(Guest Post by Jason Bedrick)
Yesterday, the U.S. Supreme Court ruled in Trinity Lutheran that the U.S. Constitution prohibits the government from excluding otherwise eligible religious organizations from benefitting from publicly funded programs merely because they are a religious organization. (I discussed the implications here.) However, Footnote 3 said:
This case involves express discrimination based on religious identity with respect to playground resurfacing. We do not address religious uses of funding or other forms of discrimination.
So, does the case have broader implications beyond playgrounds? Interestingly, Chief Justice Roberts “delivered the opinion of the Court, except as to footnote 3,” and two additional justices, Gorsuch and Thomas, concurred in the opinion but not in the footnote, explaining:
Of course the footnote is entirely correct, but I worry that some might mistakenly read it to suggest that only “playground resurfacing” cases, or only those with some association with children’s safety or health, or perhaps some other social good we find sufficiently worthy, are governed by the legal rules recounted in and faithfully applied by the Court’s opinion. Such a reading would be unreasonable for our cases are “governed by general principles, rather than ad hoc improvisations.” […] And the general principles here do not permit discrimination against religious exercise—whether on the playground or anywhere else.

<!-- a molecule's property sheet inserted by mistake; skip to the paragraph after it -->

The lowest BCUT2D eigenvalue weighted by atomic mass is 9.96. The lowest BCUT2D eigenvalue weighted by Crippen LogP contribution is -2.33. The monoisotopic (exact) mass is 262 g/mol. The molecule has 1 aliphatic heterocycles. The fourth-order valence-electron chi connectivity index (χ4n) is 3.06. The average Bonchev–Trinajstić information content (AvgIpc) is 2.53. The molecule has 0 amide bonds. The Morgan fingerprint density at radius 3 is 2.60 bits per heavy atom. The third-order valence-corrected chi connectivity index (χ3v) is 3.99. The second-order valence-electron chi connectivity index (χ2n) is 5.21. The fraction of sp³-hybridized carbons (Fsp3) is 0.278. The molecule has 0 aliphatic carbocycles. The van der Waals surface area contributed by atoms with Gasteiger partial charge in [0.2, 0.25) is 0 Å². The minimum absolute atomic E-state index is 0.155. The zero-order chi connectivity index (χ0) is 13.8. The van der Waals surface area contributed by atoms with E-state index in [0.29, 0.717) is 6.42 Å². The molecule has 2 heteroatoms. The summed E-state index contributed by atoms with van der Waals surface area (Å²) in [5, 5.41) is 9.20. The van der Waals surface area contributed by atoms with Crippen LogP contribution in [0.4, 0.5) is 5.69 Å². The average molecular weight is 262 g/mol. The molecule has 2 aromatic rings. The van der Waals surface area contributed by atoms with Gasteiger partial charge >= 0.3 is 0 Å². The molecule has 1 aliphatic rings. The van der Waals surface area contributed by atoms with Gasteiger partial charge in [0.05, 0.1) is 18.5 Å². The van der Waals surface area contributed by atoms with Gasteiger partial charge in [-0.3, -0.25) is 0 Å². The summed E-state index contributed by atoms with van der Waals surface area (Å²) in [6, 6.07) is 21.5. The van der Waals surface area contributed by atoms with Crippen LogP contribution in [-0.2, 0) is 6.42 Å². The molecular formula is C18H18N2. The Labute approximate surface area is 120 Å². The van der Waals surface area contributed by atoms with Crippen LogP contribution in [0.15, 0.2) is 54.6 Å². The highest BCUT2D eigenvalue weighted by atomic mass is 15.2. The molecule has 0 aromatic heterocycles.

Today, SCOTUS has indicated that its ruling in Trinity indeed does have implications beyond the playground. The Court has vacated the Colorado Supreme Court’s decision that struck down the Douglas County voucher program based on the state’s Blaine Amendment, and ordered the Colorado Supreme Court to reconsider the case “in light of [the] Trinity Lutheran” decision.
If Trinity Lutheran indeed does apply to school vouchers (Footnote 3 notwithstanding), then it could spell the beginning of the end for the odious Blaine Amendments.